The Recovery of an Undue Payment by a Manumitted Slave in Ancient Rome
A Reading of Digest 188.8.131.52 in Light of the Theory of Social Acts according to Adolf Reinach
In his comment on the Pretorian edict the ancient Roman jurist Ulpian (+228) refers to a case where positive law (ius civile) and natural justice (aequitas naturalis) came into collision. A slave was manumitted in a will under the condition of paying 10 to the heir. Subsequently the owner of the slave made a second informal will (codicillus) where he manumitted the slave without mentioning any condition. After his masters dead the slave being ignorant of the second will paid 10. The question arose whether he could recover the money. The case was decided first by the elder Celsus who hold that the slave could not recover the money. On the contrary, the younger Celsus stated that the recovery of the money was possible. This latter jurist made his decision – as Ulpian stated – influenced by a feeling of natural justice. In the present paper we analyse the case will be also analysed from the perspective of theory of social acts developed by Adolf Reinach, one of the most outstanding members of the realistic branch of phenomenological school. Furthermore, a relationship is established between the present case and the Rescript of the Emperor Hadrian according to which a demand for operae could not be reinforced in case that the patronus was obliged to free the slave through a fideicommissum.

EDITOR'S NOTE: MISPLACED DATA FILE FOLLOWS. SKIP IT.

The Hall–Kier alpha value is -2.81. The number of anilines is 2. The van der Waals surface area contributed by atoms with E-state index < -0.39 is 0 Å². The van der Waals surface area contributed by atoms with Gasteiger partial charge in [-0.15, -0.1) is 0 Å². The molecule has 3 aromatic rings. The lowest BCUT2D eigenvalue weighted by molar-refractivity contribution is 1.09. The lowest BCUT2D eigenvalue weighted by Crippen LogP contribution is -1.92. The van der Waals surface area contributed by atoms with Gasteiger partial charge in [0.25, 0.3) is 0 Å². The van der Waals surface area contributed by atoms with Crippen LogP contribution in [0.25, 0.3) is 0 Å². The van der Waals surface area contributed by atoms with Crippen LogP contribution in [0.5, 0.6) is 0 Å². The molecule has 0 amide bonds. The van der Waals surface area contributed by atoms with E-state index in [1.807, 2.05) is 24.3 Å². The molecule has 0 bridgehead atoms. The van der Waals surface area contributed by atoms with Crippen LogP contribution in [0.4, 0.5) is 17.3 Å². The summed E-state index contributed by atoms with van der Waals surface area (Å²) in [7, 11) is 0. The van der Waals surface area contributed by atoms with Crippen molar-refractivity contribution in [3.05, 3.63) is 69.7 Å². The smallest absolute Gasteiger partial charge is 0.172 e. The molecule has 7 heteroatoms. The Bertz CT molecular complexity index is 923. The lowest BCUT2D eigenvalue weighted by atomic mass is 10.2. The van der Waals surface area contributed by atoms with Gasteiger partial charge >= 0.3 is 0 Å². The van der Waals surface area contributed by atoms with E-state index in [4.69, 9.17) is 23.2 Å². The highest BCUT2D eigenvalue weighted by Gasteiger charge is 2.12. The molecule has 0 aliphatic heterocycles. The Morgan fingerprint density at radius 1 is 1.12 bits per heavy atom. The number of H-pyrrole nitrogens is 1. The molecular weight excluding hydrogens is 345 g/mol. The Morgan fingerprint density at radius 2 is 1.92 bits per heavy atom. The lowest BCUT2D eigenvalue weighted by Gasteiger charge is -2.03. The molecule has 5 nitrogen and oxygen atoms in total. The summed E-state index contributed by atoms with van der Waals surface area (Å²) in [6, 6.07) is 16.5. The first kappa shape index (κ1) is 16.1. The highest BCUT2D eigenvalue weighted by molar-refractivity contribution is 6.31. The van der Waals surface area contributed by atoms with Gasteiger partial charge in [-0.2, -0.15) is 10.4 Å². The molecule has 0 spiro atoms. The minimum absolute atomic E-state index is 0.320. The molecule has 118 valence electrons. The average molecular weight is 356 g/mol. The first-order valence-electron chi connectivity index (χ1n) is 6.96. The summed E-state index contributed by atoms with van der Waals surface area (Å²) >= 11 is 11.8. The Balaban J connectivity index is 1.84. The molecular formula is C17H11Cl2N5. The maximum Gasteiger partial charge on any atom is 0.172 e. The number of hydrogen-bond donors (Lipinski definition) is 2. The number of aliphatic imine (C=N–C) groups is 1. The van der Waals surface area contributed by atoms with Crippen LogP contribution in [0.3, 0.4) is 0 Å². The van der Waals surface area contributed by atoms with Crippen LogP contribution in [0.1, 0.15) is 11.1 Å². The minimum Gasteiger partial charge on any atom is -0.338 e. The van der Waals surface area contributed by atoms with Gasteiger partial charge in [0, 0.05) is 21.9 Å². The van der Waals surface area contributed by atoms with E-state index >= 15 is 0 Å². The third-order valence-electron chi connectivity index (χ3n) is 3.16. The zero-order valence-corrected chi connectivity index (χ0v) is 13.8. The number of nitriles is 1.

How to Cite
Copyright (c) 2022 Nadja El Beheiri
This work is licensed under a Creative Commons Attribution 4.0 International License.